Plus tips on what to look for and how to cut back.

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Every five years, the US Department of Agriculture (USDA) comes out with the Dietary Guidelines for Americans. The focus of the report is to give recommendations on a healthy eating pattern that would prevent chronic illness. However, the lengthy report contains much more than just how many servings of fruits and vegetables you need. The most recent 2020-2025 Dietary Guidelines suggest that less than 10% of daily calories come from added sources of sugar. The American Heart Association goes even further and recommends no more than 6 teaspoons (25 grams) of added sugar for women, and no more than 9 teaspoons (36 grams) for men daily.

So how much is that really? And where should you start when thinking about cutting back? Not all sugars are digested in the same way, which makes it a complicated nutrient to talk about. Naturally occurring sugar in fruit and dairy is digested more slowly (because it's packaged with fiber and protein, which slow absorption) and is different from the simple sugars added to foods. However, there are sneaky sources of added sugar beyond sweets and treats.  Here, we looked into the Dietary Guidelines recommendation for added sugar, the most common sources and alternatives to help you cut back.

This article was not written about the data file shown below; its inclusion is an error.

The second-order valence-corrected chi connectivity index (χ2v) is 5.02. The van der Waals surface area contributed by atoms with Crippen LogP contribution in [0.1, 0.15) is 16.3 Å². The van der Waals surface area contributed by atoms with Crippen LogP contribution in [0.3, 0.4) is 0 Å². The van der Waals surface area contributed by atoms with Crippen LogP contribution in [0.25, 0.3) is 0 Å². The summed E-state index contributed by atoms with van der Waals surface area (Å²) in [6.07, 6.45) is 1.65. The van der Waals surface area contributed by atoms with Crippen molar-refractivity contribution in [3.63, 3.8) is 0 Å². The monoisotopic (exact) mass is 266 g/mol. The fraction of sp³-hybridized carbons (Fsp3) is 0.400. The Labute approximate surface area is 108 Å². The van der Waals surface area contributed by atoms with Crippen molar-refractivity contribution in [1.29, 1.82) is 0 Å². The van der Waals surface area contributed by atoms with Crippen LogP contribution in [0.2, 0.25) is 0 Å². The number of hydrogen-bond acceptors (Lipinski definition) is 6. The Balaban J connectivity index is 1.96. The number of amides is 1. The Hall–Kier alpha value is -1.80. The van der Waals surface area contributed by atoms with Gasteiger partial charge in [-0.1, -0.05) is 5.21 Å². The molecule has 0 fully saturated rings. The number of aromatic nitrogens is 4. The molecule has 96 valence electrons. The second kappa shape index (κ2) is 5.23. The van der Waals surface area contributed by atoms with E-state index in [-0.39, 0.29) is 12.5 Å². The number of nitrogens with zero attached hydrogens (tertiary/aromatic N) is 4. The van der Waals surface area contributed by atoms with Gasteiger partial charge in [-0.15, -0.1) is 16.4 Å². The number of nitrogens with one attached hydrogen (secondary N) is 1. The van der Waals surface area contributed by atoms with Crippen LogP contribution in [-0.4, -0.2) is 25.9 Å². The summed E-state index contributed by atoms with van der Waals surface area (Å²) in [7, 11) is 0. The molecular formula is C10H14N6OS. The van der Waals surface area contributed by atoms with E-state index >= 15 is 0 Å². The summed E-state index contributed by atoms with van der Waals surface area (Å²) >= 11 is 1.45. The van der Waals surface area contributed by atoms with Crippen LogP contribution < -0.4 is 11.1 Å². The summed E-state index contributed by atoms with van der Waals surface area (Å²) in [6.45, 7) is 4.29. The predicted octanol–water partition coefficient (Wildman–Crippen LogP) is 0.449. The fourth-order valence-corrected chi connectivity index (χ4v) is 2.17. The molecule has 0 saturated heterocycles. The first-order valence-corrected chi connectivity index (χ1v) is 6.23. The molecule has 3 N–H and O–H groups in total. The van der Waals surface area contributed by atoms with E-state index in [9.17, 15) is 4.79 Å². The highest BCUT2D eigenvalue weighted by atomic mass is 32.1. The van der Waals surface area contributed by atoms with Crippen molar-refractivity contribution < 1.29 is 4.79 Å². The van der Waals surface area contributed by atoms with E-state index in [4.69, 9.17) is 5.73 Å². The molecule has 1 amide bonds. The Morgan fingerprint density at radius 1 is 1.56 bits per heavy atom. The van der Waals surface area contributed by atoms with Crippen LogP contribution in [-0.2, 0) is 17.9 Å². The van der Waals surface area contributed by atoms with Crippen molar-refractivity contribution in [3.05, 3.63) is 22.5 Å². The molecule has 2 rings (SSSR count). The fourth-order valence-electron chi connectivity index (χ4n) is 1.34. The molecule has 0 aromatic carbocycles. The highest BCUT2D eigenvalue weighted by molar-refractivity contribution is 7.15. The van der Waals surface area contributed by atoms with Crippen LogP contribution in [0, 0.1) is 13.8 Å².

Pouring cola over ice cube in clear glass with straw.
Credit: Getty Images / Theerawan Bangpran

Top 7 Sources of Added Sugar In Our Diets

The recommendation of less than 10% of calories from added sugar might be hard to picture. On a 2,000 calorie diet, that amounts to 200 calories per day, which equals roughly 50 grams or 12.5 teaspoons of sugar per day. They found the current average intake is closer to 266 calories per day, which is 66.5 grams or 16 teaspoons. Per the USDA, these are the top added sugar contributors in our diet. Learn what they are, as well as ways you can cut back. 

1. Sugar-Sweetened Beverages

This is probably not a surprise, but sugar-sweetened beverages make up roughly 24% of people's added sugar consumption. This is mostly from soft drinks, but also includes sports drinks, energy drinks and fruit drinks (that are not 100% juice). Beyond soda, many alcoholic drinks and cocktails also pack on the sweeteners, too. 

Luckily for us, there are plenty of ways to have a flavorful, refreshing drink without the added sugar or calories. If you love the bubbles in soda, try drinking a seltzer instead. You can add frozen fruit or a splash of fruit juice for extra flavor. Infusing waters is another great way to add flavor without sugar or calories. Drinks like tea and coffee are also naturally sugar-free. Making them at home instead of ordering out allows you to control how much sweetener you add, if any. 

2. Desserts & Sweet Snacks 

The next highest category of added sugar intake is from desserts and sweet snacks, clocking in at 19% of the average intake. This includes cookies, brownies, ice cream, cakes, pies, pastries and more. But following the Dietary Guidelines recommendations doesn't have to mean skipping dessert.